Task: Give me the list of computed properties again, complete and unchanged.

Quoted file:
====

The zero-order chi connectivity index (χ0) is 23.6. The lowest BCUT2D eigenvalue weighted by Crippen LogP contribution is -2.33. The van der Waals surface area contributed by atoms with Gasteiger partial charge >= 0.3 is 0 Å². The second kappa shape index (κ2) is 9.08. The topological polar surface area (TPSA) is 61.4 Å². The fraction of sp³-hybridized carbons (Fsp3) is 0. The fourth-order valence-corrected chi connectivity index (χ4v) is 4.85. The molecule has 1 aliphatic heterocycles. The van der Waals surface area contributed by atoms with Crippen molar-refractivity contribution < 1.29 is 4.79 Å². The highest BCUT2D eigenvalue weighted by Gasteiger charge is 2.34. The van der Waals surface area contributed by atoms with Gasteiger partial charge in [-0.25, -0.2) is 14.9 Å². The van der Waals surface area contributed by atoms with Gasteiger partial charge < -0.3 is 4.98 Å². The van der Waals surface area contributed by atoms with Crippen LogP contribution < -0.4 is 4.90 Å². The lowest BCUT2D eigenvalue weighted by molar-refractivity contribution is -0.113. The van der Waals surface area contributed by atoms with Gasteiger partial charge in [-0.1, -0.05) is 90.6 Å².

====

The zero-order chi connectivity index (χ0) is 23.6. The lowest BCUT2D eigenvalue weighted by Crippen LogP contribution is -2.33. The van der Waals surface area contributed by atoms with Gasteiger partial charge >= 0.3 is 0 Å². The second kappa shape index (κ2) is 9.08. The topological polar surface area (TPSA) is 61.4 Å². The fraction of sp³-hybridized carbons (Fsp3) is 0. The fourth-order valence-corrected chi connectivity index (χ4v) is 4.85. The molecule has 1 aliphatic heterocycles. The van der Waals surface area contributed by atoms with Crippen molar-refractivity contribution < 1.29 is 4.79 Å². The highest BCUT2D eigenvalue weighted by Gasteiger charge is 2.34. The van der Waals surface area contributed by atoms with Gasteiger partial charge in [-0.25, -0.2) is 14.9 Å². The van der Waals surface area contributed by atoms with Gasteiger partial charge < -0.3 is 4.98 Å². The van der Waals surface area contributed by atoms with Crippen LogP contribution < -0.4 is 4.90 Å². The lowest BCUT2D eigenvalue weighted by molar-refractivity contribution is -0.113. The van der Waals surface area contributed by atoms with Gasteiger partial charge in [-0.1, -0.05) is 90.6 Å².